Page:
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Harvick safe from elimination, at ease at tense Talladega
NASCAR Charlotte Auto Heal
Kevin Harvick poses with the trophy in Victory Lane after winning the NASCAR Sprint Cup series Bank of America 500 auto race at Charlotte Motor Speedway in Concord, N.C., Saturday, Oct. 11, 2014. (AP Photo/Terry Renna) - photo by Associated Press

TALLADEGA, Ala. — Guaranteed of a spot in the third round of NASCAR's playoffs, Kevin Harvick has no reason to race hard Sunday at Talladega Superspeedway.

If it was up to him, he wouldn't race at all.

Four of NASCAR's top drivers will see their title hopes come to an end at Talladega, where the Chase for the Sprint Cup championship field will be cut from 12 to eight. Among those in danger of becoming a title-race spectator are defending champion Jimmie Johnson, Matt Kenseth — Johnson's closest competition last season — Daytona 500 winner Dale Earnhardt Jr. and 2012 champion Brad Keselowski.

With so much on the line for others and nothing for Harvick to gain, he would really like to watch it all unfold.

"I'd park it because it'll be one hell of a race to watch," Harvick joked about his Talladega strategy. "It's going to be fun to watch. It's going to be crazy, offensive racing."

Harvick's win last Saturday at Charlotte Motor Speedway earned him an automatic berth into the third round of the Chase. It was a welcome relief to Harvick, who likes NASCAR's new elimination format but complained it's created many a sleepless night.

"It makes me want to puke every week," Harvick said. "My wife can tell you, it's like you go home and all you do, you lay up at night and you think about, 'OK, what do I have to do next week? OK, what do we need to do? Who do I need to talk to?' It consumes everything that you do."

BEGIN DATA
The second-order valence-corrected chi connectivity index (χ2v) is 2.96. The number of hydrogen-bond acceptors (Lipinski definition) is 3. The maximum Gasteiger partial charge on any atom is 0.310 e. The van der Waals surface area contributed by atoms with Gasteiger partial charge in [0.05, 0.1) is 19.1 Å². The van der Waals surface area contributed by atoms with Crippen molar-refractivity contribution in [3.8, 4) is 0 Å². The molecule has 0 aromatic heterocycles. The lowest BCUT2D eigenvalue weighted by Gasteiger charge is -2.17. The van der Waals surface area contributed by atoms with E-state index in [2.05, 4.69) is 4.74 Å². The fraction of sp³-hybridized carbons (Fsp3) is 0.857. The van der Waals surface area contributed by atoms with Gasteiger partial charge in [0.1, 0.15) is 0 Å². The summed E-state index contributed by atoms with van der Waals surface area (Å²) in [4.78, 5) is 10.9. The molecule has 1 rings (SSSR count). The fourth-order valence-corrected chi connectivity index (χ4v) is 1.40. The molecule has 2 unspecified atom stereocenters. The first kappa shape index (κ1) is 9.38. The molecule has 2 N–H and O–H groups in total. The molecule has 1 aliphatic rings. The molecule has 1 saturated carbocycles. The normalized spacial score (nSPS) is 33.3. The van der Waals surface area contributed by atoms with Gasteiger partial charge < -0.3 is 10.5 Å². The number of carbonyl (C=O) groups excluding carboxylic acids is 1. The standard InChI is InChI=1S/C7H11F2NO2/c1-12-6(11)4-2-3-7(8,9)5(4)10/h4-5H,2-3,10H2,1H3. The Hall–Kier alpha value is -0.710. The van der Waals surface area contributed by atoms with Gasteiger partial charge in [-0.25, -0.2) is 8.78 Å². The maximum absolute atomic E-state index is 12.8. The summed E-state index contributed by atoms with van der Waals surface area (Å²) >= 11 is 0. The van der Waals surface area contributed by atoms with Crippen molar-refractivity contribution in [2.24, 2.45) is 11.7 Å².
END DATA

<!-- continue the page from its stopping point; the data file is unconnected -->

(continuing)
Harvick is having one of those rare dream seasons, his first with Stewart-Haas Racing.

He and crew chief Rodney Childers showed from their first time on the track together that they had fast No. 4 Chevrolets and would be a force in the championship race. But for all the laps led — Harvick's career-best 1,815 lead the Sprint Cup Series — and those eight poles, he had very little to show for his efforts.

The win at Charlotte was just his third of the season as Harvick was plagued by mechanical problems, pit issues and plain old bad luck. Right before the Chase began, SHR gave Harvick the pit crew of team co-owner Tony Stewart — the one that won the 2011 championship — in an effort to strengthen Harvick's chances.

Harvick, who has never won a Cup title, insisted he never fretted about all the fluke things that kept him out of Victory Lane and he's just been riding along waiting for some new karma.

"We have a fast car and we can win every race," Harvick said. "(We felt) we'll just keep working on everything and try to get it all worked out, and hopefully, by the end of the year you have everything worked out and you can race for a championship and be in position to race for that championship at Homestead. When you have fast cars, everything else takes care of itself eventually. Bad luck can't haunt you forever."

A large amount of credit for the success of the No. 4 team goes to Childers, who left Michael Waltrip Racing last year to be paired with Harvick at SHR. Although he admitted to munching on anti-heartburn tablets throughout the race at Charlotte, Childers always seems calm.

It's an impressive character trait for a crew chief making his first appearance in the Chase, although Childers admitted he'd watched Johnson crew chief Chad Knaus and others from afar. To alleviate stress, Childers puts time in at the shop to ensure he's brought the best car possible to every race.

"If you can't unload off the truck and be the fastest car, you're going to struggle all weekend, and that's our thought process every single week," he said.

The strong relationship between crew chief and driver has helped immensely, even though Childers and Harvick worked for the first time together last December. Harvick has taken pride in stepping into a leadership role at SHR, and he makes a point of checking with Childers to make sure the team does not dwell on problems.

"He is the leader," Childers said. "There's one thing I get almost every Sunday night or Saturday night, and it's a text message that says, 'The problems that we have are a lot better than the problems we don't have.' As soon as I get that message or as soon as he says that, it flips a switch, I move to the next week, all the guys move to the next week and we go try to build the fastest car we can and move on. He's the ringleader of that and does a really good job."